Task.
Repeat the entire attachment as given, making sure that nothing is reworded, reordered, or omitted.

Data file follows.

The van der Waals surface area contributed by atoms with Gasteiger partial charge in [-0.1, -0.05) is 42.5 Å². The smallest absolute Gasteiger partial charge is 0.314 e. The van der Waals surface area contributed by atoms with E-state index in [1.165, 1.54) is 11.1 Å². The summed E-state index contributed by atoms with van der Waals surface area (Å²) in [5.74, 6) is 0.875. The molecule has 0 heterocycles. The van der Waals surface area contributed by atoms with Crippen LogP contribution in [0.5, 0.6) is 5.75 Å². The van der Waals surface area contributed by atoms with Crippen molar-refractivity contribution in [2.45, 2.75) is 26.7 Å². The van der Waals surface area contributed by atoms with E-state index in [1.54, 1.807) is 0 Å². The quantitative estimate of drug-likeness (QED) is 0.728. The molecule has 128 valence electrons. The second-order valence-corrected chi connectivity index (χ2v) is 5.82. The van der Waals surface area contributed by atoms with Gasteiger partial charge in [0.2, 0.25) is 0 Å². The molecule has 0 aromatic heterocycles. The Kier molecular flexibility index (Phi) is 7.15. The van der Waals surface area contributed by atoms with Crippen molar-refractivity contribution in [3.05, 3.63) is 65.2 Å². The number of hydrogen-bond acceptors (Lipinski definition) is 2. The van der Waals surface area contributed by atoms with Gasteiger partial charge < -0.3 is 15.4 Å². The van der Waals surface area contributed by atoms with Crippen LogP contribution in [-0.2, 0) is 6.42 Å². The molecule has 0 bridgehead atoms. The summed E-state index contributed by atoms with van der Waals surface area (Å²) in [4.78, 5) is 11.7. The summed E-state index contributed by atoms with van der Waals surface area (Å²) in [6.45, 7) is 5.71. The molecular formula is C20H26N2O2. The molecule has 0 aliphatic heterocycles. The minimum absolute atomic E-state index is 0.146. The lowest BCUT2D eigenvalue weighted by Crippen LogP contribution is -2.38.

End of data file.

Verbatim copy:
The van der Waals surface area contributed by atoms with Gasteiger partial charge in [-0.1, -0.05) is 42.5 Å². The smallest absolute Gasteiger partial charge is 0.314 e. The van der Waals surface area contributed by atoms with E-state index in [1.165, 1.54) is 11.1 Å². The summed E-state index contributed by atoms with van der Waals surface area (Å²) in [5.74, 6) is 0.875. The molecule has 0 heterocycles. The van der Waals surface area contributed by atoms with Crippen LogP contribution in [0.5, 0.6) is 5.75 Å². The van der Waals surface area contributed by atoms with Crippen molar-refractivity contribution in [2.45, 2.75) is 26.7 Å². The van der Waals surface area contributed by atoms with E-state index in [1.54, 1.807) is 0 Å². The quantitative estimate of drug-likeness (QED) is 0.728. The molecule has 128 valence electrons. The second-order valence-corrected chi connectivity index (χ2v) is 5.82. The van der Waals surface area contributed by atoms with Gasteiger partial charge in [0.2, 0.25) is 0 Å². The molecule has 0 aromatic heterocycles. The Kier molecular flexibility index (Phi) is 7.15. The van der Waals surface area contributed by atoms with Crippen molar-refractivity contribution in [3.05, 3.63) is 65.2 Å². The number of hydrogen-bond acceptors (Lipinski definition) is 2. The van der Waals surface area contributed by atoms with Gasteiger partial charge < -0.3 is 15.4 Å². The van der Waals surface area contributed by atoms with Crippen LogP contribution in [-0.2, 0) is 6.42 Å². The molecule has 0 bridgehead atoms. The summed E-state index contributed by atoms with van der Waals surface area (Å²) in [4.78, 5) is 11.7. The summed E-state index contributed by atoms with van der Waals surface area (Å²) in [6.45, 7) is 5.71. The molecular formula is C20H26N2O2. The molecule has 0 aliphatic heterocycles. The minimum absolute atomic E-state index is 0.146. The lowest BCUT2D eigenvalue weighted by Crippen LogP contribution is -2.38.